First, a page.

Teaching went from convenience to passion for award-winner

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By Scott Akanewich

When Jennifer Hurley began her career in education, she was also a young mother who didn’t want to have to choose between being a teacher and a mom.

She wanted her cake and the ability to eat it, too.

Which is exactly what she found, and more.

“I think I honestly began a career in teaching because I was a young mother. When I started college I already had a child,” said Hurley. “I wanted to have a job that would allow me to be a mom, have a full-time career and still have quality time with my children. But, I soon learned teaching is so much more. I’ve continued to do it for so many years because even in spite of the challenges, it’s so rewarding to make a positive difference in a child’s life.”

Hurley was named Liberty Hill Elementary School Teacher of the Year for the 2019-20 school year and said she couldn’t be more proud of receiving such an honor.

“It is very humbling to be awarded Teacher of the Year by my colleagues and administrators – they’re my people,” said Hurley. “We pour so much of our heart and soul into our work together each day. We really do become a close-knit family, so to be recognized by my peers is very special to me. It also puts a little stress on me to make sure that I’m being a good leader – not just for my students, but also for my colleagues, my district and my community. I learn so much from my colleagues and they inspire me to keep trying new ideas to reach my students. That really keeps me going in this line of work.”

Hurley, who is entering her 23rd year of educating, began in the classroom as a kindergarten teacher – something she said she would never do, but ended up doing for the first 17 years.

“When I first began my teacher training in college, I swore I would never teach kindergarten,” she said. “But, then I spent a day in a kindergarten classroom as a required assignment and I fell in love. Those kids were so funny. They soaked up every word their teacher said. I was hooked from then on. In fact, when I began teaching kindergarten, I quickly filled up a journal of writing down funny things kids said and did throughout my days. Young kids are so innocent and just want to learn. I knew the elementary age was where I would spend my teaching time.”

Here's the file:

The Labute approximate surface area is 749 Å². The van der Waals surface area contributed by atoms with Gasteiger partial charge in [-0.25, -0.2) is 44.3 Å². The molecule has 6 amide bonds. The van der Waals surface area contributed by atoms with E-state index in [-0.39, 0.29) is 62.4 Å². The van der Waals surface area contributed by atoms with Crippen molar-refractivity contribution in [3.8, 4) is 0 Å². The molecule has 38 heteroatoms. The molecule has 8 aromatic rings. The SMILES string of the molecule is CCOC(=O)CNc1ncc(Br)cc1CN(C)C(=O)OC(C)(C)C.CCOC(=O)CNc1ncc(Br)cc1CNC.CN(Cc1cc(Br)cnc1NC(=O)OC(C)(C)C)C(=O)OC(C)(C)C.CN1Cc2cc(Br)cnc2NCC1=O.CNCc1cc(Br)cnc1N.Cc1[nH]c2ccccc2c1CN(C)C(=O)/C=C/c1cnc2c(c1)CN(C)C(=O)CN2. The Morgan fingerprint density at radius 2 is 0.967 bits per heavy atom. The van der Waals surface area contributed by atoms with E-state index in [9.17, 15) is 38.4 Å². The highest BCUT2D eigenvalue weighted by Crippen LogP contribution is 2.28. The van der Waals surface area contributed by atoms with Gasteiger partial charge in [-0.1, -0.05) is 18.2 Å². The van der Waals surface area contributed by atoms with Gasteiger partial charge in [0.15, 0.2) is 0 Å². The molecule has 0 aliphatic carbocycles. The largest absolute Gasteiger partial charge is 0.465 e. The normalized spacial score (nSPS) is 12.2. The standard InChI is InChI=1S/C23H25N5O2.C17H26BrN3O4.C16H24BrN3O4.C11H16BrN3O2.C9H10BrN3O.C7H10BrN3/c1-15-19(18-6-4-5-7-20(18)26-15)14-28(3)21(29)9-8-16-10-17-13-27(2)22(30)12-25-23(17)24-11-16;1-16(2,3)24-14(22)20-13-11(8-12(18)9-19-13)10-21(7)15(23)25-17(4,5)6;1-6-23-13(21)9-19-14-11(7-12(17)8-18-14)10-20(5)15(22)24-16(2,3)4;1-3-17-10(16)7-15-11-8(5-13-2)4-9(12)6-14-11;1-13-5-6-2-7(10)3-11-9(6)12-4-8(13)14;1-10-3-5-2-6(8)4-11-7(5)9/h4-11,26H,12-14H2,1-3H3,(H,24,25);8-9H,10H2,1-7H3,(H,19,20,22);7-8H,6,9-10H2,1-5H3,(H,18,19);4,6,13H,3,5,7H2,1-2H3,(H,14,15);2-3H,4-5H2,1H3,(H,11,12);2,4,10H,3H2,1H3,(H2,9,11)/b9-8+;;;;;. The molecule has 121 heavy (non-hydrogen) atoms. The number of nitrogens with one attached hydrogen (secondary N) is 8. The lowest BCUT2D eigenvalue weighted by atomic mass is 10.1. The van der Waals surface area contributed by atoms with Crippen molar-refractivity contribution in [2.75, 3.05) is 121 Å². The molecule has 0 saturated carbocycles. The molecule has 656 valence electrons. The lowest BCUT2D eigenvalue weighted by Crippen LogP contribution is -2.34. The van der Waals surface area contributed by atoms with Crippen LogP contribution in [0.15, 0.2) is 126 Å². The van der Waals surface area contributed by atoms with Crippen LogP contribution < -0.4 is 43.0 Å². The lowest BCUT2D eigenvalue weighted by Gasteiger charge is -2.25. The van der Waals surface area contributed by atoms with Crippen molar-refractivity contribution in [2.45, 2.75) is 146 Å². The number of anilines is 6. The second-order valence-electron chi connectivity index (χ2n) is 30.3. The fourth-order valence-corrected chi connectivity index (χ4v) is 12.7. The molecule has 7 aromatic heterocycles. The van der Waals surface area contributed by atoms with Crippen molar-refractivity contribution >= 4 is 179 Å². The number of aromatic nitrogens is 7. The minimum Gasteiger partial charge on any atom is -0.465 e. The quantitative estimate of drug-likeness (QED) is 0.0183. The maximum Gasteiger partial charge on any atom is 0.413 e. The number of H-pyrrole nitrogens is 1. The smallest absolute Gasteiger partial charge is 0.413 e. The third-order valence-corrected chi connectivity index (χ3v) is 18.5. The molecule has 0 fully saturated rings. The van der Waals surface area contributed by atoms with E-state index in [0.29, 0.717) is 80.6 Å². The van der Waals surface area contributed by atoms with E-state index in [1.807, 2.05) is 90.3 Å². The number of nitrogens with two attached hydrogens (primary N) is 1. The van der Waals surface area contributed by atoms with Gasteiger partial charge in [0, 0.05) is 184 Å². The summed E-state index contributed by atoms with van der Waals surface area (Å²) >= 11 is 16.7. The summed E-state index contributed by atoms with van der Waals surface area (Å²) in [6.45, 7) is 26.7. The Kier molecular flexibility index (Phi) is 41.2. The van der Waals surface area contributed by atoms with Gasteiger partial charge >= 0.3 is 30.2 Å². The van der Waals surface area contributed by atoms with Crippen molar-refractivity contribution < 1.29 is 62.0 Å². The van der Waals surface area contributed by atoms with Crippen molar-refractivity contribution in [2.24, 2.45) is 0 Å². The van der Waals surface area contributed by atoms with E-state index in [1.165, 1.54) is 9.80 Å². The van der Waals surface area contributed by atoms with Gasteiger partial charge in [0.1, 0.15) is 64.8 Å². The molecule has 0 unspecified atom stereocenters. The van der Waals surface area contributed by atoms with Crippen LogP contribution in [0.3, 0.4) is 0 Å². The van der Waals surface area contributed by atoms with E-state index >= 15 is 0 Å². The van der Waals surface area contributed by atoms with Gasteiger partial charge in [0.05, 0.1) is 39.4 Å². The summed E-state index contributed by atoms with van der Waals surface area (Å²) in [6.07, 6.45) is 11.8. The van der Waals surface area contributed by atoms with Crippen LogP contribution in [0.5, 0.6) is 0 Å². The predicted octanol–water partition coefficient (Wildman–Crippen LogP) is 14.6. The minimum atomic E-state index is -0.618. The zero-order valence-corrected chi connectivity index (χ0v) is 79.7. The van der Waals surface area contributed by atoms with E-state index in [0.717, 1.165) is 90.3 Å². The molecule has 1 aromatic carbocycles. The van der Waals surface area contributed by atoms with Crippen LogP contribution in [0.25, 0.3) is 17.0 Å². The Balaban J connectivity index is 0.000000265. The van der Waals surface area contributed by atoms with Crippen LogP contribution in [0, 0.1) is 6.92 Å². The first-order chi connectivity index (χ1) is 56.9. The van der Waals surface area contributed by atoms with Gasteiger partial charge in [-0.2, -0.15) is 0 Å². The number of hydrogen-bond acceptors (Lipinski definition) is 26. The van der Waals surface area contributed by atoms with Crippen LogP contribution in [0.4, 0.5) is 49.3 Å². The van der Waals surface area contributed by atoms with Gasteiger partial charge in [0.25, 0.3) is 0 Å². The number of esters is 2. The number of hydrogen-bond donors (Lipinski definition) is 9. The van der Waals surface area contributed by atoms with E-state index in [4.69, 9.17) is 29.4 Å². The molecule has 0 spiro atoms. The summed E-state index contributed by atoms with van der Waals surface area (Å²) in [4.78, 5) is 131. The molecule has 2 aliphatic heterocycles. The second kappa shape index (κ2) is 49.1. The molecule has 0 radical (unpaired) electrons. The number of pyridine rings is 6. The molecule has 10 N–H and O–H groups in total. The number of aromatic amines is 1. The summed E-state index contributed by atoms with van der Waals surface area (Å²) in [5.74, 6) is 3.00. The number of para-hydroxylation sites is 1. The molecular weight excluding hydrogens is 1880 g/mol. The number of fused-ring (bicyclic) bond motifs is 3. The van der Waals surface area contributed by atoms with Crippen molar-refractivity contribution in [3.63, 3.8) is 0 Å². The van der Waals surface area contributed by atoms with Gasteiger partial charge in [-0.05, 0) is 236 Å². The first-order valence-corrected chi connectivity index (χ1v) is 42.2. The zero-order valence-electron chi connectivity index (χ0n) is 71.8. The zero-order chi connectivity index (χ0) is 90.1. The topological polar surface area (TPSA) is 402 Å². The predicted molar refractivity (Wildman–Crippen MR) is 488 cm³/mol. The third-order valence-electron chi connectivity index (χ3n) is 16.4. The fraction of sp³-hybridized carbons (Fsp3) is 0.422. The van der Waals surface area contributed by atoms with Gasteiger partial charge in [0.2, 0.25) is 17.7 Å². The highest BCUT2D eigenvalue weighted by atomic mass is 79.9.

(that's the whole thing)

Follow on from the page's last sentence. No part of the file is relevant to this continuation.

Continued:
However, in order to completely quench her primary motivation, she realized she would have to move up the chain a bit, she said.

“Writing is one of my passions, so I was ready to move up in grade levels so I could dive deeper into writing with my students,” said Hurley. “When the newest elementary was built, I found my way ‘back home’ to LHE and continue to teach second grade there.”

Hurley said she has developed a philosophy over the years that is spun from experience, but also a product of truly knowing what students need – which can only be gleaned by getting to know each and every one of them – something that differentiates teaching at the elementary level compared to older students.

“Teaching elementary students versus upper grades is ‘day and night,’ as far as academics go. But, in the end, they’re all kids. They all thrive on building a strong relationship with their teachers and classmates. People need people. I’ve always been a big believer we have to reach their hearts before we can reach their heads,” she said. “So, no matter what age you’re trying to teach, you have to get to know your students. Some people may think elementary-age students come to school ready to learn, ready to please their teachers and just have a great time – not true. Many of our kids come through our classroom doors with trauma – a broken home, poverty, anxieties or no books at home. We have to be prepared to be their safe place and know their fears and uncertainties often come through as negative behavior challenges we’re dealt. Whether you’re teaching elementary or upper grades, we have to help build strong character in our kids.”